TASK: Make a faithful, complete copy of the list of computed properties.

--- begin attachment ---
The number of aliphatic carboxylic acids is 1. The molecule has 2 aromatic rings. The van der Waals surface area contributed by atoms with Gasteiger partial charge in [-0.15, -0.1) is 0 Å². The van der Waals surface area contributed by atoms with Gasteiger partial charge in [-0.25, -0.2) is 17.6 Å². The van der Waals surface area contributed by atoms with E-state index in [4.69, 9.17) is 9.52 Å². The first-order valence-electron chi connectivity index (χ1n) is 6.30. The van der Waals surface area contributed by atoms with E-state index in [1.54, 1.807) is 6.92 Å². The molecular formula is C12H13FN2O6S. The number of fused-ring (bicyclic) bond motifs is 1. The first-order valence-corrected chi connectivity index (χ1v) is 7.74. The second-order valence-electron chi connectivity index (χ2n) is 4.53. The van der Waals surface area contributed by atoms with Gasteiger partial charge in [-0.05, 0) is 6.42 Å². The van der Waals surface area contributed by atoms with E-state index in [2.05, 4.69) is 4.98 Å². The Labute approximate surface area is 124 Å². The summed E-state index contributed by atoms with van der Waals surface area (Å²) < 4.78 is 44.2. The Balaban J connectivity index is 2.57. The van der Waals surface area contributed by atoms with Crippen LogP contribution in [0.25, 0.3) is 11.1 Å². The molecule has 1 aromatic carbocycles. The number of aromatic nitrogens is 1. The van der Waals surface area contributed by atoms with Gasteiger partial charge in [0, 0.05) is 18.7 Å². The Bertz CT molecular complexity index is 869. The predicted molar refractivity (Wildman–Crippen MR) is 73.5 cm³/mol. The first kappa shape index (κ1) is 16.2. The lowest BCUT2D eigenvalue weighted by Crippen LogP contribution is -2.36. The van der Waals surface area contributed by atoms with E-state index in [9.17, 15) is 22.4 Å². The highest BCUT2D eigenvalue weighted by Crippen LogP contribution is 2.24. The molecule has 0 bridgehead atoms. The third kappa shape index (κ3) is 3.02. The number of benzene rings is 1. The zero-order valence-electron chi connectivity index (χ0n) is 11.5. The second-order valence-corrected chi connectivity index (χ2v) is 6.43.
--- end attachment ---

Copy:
The number of aliphatic carboxylic acids is 1. The molecule has 2 aromatic rings. The van der Waals surface area contributed by atoms with Gasteiger partial charge in [-0.15, -0.1) is 0 Å². The van der Waals surface area contributed by atoms with Gasteiger partial charge in [-0.25, -0.2) is 17.6 Å². The van der Waals surface area contributed by atoms with E-state index in [4.69, 9.17) is 9.52 Å². The first-order valence-electron chi connectivity index (χ1n) is 6.30. The van der Waals surface area contributed by atoms with E-state index in [1.54, 1.807) is 6.92 Å². The molecular formula is C12H13FN2O6S. The number of fused-ring (bicyclic) bond motifs is 1. The first-order valence-corrected chi connectivity index (χ1v) is 7.74. The second-order valence-electron chi connectivity index (χ2n) is 4.53. The van der Waals surface area contributed by atoms with Gasteiger partial charge in [-0.05, 0) is 6.42 Å². The van der Waals surface area contributed by atoms with E-state index in [2.05, 4.69) is 4.98 Å². The Labute approximate surface area is 124 Å². The summed E-state index contributed by atoms with van der Waals surface area (Å²) < 4.78 is 44.2. The Balaban J connectivity index is 2.57. The van der Waals surface area contributed by atoms with Crippen LogP contribution in [0.25, 0.3) is 11.1 Å². The molecule has 1 aromatic carbocycles. The number of aromatic nitrogens is 1. The van der Waals surface area contributed by atoms with Gasteiger partial charge in [0, 0.05) is 18.7 Å². The Bertz CT molecular complexity index is 869. The predicted molar refractivity (Wildman–Crippen MR) is 73.5 cm³/mol. The first kappa shape index (κ1) is 16.2. The lowest BCUT2D eigenvalue weighted by Crippen LogP contribution is -2.36. The van der Waals surface area contributed by atoms with E-state index in [9.17, 15) is 22.4 Å². The highest BCUT2D eigenvalue weighted by Crippen LogP contribution is 2.24. The molecule has 0 bridgehead atoms. The third kappa shape index (κ3) is 3.02. The number of benzene rings is 1. The zero-order valence-electron chi connectivity index (χ0n) is 11.5. The second-order valence-corrected chi connectivity index (χ2v) is 6.43.